It seems that Republicans are feeling pretty good about themselves these days:
By citing reservations about the economic recovery package, Gregg reinforced widespread GOP criticism about wasteful spending that has less to do with reviving the economy than rewarding Democratic constituencies. And by noting his differing view on the census, Gregg breathed life into Republican charges of a White House power grab over a critical Commerce Department function.
Both issues are part of an emerging GOP case against Obama and the ruling Democratic Party: Strip away the new face, the lofty rhetoric and the promises of post-partisanship and you’ll find the same big-spending party of old, bent on politicizing government to consolidate its hold on power.
Even with the stimulus package on the verge of passing later this week, the unanimous GOP vote against the bill in the House and the near-unanimous opposition in the Senate revealed a Republican Party surprisingly united in direction and in message for perhaps the first time since losing its congressional majority in 2006.
This reminds me of what Eve Fairbanks wrote back on February 9 when she observed that they are “completely obsessed with winning the media “cycle” and getting the sexiest, most provocative quotes on TV, an attitude that yields the kind of overblown dreck RNC chair Michael Steele is now spouting.” She traces the origins of this mentality back to the summer’s “drill baby drill” outbursts “which Republicans cite constantly as the moment that will someday be recognized as the beginning of their rebirth, their A.D. 0: They mounted a lot of antics, their brazenly hyperbolic rhetoric ended up all over the news, and a frightened Pelosi backed down.”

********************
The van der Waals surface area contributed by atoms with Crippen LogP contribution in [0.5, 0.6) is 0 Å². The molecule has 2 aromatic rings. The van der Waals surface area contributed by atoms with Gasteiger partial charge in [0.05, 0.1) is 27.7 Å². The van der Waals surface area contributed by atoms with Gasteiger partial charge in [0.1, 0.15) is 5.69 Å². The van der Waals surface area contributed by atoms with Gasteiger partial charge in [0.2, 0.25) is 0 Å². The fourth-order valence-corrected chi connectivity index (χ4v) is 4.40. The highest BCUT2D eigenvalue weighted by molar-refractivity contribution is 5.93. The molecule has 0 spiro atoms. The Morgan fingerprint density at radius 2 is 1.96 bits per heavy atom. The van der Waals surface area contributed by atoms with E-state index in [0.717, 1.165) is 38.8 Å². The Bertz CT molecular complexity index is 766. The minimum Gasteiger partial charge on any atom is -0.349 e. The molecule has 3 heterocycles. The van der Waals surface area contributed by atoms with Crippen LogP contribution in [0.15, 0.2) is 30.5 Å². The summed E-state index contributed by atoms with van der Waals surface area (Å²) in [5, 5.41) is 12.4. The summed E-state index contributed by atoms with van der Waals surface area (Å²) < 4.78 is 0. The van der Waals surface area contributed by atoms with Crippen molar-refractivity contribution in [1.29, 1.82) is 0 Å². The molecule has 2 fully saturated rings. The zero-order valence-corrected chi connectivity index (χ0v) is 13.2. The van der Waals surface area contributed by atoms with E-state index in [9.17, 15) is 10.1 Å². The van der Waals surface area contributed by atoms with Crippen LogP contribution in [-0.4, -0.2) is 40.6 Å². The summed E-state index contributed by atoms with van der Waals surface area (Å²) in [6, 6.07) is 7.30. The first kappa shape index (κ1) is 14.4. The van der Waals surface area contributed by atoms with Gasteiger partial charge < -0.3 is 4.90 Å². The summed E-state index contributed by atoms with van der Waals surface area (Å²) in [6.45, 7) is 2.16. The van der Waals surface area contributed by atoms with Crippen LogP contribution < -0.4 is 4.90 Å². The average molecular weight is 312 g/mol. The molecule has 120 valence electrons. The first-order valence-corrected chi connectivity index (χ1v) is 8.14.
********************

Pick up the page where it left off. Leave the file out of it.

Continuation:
At the time, what Republican optimism about the drilling issue reminded me of was Republican optimism about the immigration issue. At one point, conventional wisdom held that taking a moderately pro-immigrant, pro-immigration line was necessary for a political party hoping to appeal to Hispanic voters. But the conservative base didn’t like that idea and scuttled it. These things happen. But then as more and more congressfolks got swept-up in the far-right maw, they became convinced that this bit of base pandering was going to deliver them to electoral nirvana. Then in November 2006, they took it on the chin.
Then you flash forward to 2008. At one point, conventional wisdom held that offshore drilling was a bad issue for its proponents—the only people who really cared about it were the people whose livelihoods and lifestyles would be imperiled by it—which is why even friend of the oilman George W. Bush never previously campaigned on offshore drilling. But the base wanted to drill offshore. So “drill, baby, drill” it was. And this, too, was supposed to be not just base pandering but brilliant politics. Then in November 2008, they took it on the chin.
Now they’ve convinced themselves that lockstep opposition to economic stimulus is the way to go. And the press, which mostly keeps believing that the right is politically brilliant despite two blown elections in a row, is inclined to give them the benefit of the doubt. But it seems hard to figure. Here’s some Gallup numbers:
I’ll be the first to tell you that none of this will matter very much if the economy is in the toilet in 2012. But the fact remains that what conservatives are doing is moving in lockstep opposition to a popular initiative backed by a popular congress and a Democratic congressional leadership that, while not particular popular, is still more popular than they are. And if you think back to what serious people thought Republicans’ electoral problems were two months ago, it’s very hard to see how complaining that the stimulus bill was insufficiently weighted to corporate and capital gains tax cuts is expanding the party’s appeal to non-whites or to the younger cohort of voters or demonstrating that it’s an effective custodian of the economic interests of lower middle class traditionalists.